12:55am Monday 14 October 2019

Researchers Study Diabetes Drug for Treatment of Weight Gain From Mood Disorder Drug

Studies suggest that olanzapine (trade name Zyprexa) is highly effective for the treatment of individuals with bipolar disorder, major depression and schizophrenia. However, weight gain and impaired glucose tolerance are significant concerns associated with olanzapine.

Researchers in UC’s department of psychiatry and behavioral neuroscience will conduct a 16-week double-blind study of exenatide (trade name Byetta), which is approved by the U.S. Food and Drug Administration as therapy in adults with type 2 diabetes. (In a double-blind study, neither the investigator nor the subject knows whether the subject receives drug or placebo.)

Mental health patients who are treated with olanzapine often report an inability to stop eating. Exenatide, the injectible study drug, has been associated with reduced food intake in healthy subjects and with weight loss in patients with type 2 diabetes.

Researchers led by Melissa DelBello, MD, an associate professor in the department of psychiatry and behavioral neuroscience, will explore the effectiveness of exenatide in reducing appetite or enhancing satiety in overweight or obese adults (ages 18-55) with mental illness who are treated with olanzapine.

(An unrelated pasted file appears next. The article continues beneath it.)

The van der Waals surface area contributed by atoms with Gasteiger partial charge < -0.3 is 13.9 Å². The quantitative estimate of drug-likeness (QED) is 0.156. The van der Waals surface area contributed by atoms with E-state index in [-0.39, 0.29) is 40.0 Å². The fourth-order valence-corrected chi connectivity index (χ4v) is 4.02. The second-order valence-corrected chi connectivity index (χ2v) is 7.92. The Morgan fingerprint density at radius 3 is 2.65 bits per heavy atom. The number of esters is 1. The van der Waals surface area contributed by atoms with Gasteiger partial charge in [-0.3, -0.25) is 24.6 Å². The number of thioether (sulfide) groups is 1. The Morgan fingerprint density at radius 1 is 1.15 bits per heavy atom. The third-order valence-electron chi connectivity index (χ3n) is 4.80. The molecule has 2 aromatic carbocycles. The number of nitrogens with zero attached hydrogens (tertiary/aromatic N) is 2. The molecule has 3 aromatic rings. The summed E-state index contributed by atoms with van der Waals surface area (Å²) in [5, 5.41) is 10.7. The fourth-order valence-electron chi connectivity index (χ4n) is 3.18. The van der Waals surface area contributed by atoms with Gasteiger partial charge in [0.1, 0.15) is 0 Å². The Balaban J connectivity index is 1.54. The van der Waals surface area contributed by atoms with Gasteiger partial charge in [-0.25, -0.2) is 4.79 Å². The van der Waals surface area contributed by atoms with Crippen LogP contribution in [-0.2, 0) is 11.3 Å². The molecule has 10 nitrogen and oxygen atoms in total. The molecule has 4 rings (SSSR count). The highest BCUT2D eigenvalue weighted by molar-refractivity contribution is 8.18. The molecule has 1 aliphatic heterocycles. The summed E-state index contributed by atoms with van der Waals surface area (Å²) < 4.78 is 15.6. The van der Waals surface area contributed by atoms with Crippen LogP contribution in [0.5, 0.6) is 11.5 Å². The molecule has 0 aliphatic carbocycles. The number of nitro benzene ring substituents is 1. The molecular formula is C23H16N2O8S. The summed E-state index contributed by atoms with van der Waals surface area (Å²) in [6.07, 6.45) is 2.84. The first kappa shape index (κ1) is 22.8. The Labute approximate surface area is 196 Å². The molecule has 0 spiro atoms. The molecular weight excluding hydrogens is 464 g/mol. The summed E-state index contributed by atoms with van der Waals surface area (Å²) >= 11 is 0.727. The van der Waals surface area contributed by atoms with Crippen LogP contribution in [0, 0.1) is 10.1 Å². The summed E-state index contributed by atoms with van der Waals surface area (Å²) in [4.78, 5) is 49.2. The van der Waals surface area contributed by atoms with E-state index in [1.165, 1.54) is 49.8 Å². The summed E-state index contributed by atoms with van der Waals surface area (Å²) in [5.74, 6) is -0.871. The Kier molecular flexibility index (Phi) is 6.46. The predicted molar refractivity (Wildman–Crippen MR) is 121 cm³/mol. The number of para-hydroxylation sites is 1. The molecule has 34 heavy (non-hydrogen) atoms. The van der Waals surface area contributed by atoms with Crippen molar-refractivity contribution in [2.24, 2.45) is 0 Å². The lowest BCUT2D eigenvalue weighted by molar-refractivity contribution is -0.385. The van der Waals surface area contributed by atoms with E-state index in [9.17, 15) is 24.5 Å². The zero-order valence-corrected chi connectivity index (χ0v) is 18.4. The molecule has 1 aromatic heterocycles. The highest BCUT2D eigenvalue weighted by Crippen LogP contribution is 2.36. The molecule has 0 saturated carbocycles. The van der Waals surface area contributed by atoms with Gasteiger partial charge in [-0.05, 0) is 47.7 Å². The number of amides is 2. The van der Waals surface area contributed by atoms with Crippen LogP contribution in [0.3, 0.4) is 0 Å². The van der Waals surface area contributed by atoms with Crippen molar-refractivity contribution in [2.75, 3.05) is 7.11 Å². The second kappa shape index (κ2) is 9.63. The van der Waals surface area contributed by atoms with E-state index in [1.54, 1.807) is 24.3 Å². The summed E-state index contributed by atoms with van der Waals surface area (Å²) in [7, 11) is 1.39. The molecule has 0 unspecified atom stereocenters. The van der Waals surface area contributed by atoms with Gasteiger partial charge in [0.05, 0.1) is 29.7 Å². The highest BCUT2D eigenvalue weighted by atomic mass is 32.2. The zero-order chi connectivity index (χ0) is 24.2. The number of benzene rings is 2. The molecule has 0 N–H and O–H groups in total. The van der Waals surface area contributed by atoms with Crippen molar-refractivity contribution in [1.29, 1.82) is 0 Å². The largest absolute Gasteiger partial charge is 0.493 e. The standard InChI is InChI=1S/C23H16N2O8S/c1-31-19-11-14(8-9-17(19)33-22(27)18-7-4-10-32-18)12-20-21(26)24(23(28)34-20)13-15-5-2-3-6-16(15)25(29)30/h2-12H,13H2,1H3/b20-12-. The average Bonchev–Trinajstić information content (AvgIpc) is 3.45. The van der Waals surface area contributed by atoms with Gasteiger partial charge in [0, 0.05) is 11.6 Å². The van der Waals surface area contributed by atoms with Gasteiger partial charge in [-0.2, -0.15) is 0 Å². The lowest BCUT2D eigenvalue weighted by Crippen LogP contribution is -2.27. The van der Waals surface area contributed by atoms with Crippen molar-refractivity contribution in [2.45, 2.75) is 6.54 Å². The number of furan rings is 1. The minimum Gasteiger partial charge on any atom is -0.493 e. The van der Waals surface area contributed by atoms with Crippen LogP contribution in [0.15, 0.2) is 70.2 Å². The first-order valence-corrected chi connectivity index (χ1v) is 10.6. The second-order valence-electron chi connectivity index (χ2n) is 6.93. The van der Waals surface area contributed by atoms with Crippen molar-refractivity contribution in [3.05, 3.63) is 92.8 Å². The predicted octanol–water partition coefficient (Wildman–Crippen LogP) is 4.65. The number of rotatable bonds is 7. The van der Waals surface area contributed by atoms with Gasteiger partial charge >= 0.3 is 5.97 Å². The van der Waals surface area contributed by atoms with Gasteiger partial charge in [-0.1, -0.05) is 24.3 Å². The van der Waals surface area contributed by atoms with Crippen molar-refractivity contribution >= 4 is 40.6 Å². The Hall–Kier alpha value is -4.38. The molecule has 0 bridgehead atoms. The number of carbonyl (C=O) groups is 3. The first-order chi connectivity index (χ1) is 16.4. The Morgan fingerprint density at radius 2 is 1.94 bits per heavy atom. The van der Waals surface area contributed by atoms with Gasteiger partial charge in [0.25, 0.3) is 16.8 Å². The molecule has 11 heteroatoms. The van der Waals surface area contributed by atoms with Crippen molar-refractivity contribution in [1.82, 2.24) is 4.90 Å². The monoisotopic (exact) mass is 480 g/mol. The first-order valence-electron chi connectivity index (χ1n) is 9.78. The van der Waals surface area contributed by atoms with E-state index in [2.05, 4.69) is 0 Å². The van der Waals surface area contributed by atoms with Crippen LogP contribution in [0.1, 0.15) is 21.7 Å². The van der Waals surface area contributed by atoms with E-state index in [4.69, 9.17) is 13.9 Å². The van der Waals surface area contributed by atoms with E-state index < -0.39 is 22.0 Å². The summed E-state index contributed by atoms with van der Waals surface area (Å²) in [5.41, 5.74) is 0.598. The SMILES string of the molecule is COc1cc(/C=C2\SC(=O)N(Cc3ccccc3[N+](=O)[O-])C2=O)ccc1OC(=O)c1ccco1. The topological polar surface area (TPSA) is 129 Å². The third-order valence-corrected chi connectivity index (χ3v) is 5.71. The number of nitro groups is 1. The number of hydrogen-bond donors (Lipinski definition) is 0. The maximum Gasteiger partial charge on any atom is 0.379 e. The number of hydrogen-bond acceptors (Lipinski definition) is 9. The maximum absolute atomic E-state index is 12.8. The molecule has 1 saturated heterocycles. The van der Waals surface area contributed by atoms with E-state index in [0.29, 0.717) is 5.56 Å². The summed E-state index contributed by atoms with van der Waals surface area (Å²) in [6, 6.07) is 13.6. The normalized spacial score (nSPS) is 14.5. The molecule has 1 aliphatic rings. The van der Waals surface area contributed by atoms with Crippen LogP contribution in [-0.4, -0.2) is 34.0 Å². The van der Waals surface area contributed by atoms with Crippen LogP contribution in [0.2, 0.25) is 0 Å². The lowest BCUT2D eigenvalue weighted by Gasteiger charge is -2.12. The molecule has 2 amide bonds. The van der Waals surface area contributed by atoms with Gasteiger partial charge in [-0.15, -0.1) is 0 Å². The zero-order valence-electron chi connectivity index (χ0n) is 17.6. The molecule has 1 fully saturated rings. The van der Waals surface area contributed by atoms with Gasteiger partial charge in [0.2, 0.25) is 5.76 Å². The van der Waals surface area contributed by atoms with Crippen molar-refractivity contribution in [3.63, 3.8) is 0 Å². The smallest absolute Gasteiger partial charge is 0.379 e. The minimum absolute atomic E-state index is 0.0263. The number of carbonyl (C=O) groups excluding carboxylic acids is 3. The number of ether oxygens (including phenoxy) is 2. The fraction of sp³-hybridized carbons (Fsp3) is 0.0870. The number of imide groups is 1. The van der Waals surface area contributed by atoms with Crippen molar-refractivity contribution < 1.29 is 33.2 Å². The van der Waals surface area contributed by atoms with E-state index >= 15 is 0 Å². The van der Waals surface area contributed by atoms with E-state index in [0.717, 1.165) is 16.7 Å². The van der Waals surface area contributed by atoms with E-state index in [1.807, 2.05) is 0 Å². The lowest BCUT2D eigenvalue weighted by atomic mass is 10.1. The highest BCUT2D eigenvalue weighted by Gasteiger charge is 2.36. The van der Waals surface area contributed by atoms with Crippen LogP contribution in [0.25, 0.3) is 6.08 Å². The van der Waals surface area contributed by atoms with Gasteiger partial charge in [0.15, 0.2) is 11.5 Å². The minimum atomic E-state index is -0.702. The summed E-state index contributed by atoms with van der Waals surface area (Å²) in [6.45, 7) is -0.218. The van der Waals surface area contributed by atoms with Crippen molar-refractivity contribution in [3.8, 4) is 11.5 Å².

“Olanzapine is often very effective for people with psychiatric disorders; however, significant weight gain is a common side effect,” says DelBello. “We are investigating a possible solution to that weight gain.”

Subjects will be evaluated weekly for the first month and every other week for the remainder of the 16-week study. Adults interested in participating should call (513) 558-4295.

Eli Lilly and Company, makers of Zyprexa, and Amylin Pharmaceuticals, makers of Byetta, are providing research support for the study. DelBello has consulted in the past for Eli Lilly; she reports no conflict of interest with Amylin.

Media Contact: Keith Herrell, (513) 558-4559
Patient Info: Adults interested in participating in the research study should call (513) 558-4295.

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